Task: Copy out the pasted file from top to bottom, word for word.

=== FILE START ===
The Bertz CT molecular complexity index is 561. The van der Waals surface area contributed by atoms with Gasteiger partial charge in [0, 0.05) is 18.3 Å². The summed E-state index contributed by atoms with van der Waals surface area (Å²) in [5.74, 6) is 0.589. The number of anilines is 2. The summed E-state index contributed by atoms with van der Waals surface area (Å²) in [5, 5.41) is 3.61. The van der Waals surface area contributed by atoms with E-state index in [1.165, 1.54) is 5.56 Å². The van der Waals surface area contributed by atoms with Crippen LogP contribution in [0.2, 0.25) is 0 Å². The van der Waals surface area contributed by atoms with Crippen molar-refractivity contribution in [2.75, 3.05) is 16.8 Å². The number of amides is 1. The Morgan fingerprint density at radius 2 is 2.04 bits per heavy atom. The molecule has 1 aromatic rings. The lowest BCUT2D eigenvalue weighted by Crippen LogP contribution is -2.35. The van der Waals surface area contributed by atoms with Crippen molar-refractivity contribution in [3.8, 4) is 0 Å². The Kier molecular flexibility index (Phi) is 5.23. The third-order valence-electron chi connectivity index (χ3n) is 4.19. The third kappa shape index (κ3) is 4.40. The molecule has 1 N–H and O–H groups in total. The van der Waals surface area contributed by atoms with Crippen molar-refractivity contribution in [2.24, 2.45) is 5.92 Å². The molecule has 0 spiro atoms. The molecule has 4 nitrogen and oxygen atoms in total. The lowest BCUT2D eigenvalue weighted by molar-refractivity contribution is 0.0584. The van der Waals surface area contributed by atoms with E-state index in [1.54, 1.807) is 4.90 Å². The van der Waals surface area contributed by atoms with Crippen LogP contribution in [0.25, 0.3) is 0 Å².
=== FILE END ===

The Bertz CT molecular complexity index is 561. The van der Waals surface area contributed by atoms with Gasteiger partial charge in [0, 0.05) is 18.3 Å². The summed E-state index contributed by atoms with van der Waals surface area (Å²) in [5.74, 6) is 0.589. The number of anilines is 2. The summed E-state index contributed by atoms with van der Waals surface area (Å²) in [5, 5.41) is 3.61. The van der Waals surface area contributed by atoms with E-state index in [1.165, 1.54) is 5.56 Å². The van der Waals surface area contributed by atoms with Crippen LogP contribution in [0.2, 0.25) is 0 Å². The van der Waals surface area contributed by atoms with Crippen molar-refractivity contribution in [2.75, 3.05) is 16.8 Å². The number of amides is 1. The Morgan fingerprint density at radius 2 is 2.04 bits per heavy atom. The molecule has 1 aromatic rings. The lowest BCUT2D eigenvalue weighted by Crippen LogP contribution is -2.35. The van der Waals surface area contributed by atoms with Crippen molar-refractivity contribution in [3.8, 4) is 0 Å². The Kier molecular flexibility index (Phi) is 5.23. The third-order valence-electron chi connectivity index (χ3n) is 4.19. The third kappa shape index (κ3) is 4.40. The molecule has 1 N–H and O–H groups in total. The van der Waals surface area contributed by atoms with Crippen molar-refractivity contribution in [2.24, 2.45) is 5.92 Å². The molecule has 0 spiro atoms. The molecule has 4 nitrogen and oxygen atoms in total. The lowest BCUT2D eigenvalue weighted by molar-refractivity contribution is 0.0584. The van der Waals surface area contributed by atoms with E-state index in [1.54, 1.807) is 4.90 Å². The van der Waals surface area contributed by atoms with Crippen LogP contribution in [0.25, 0.3) is 0 Å².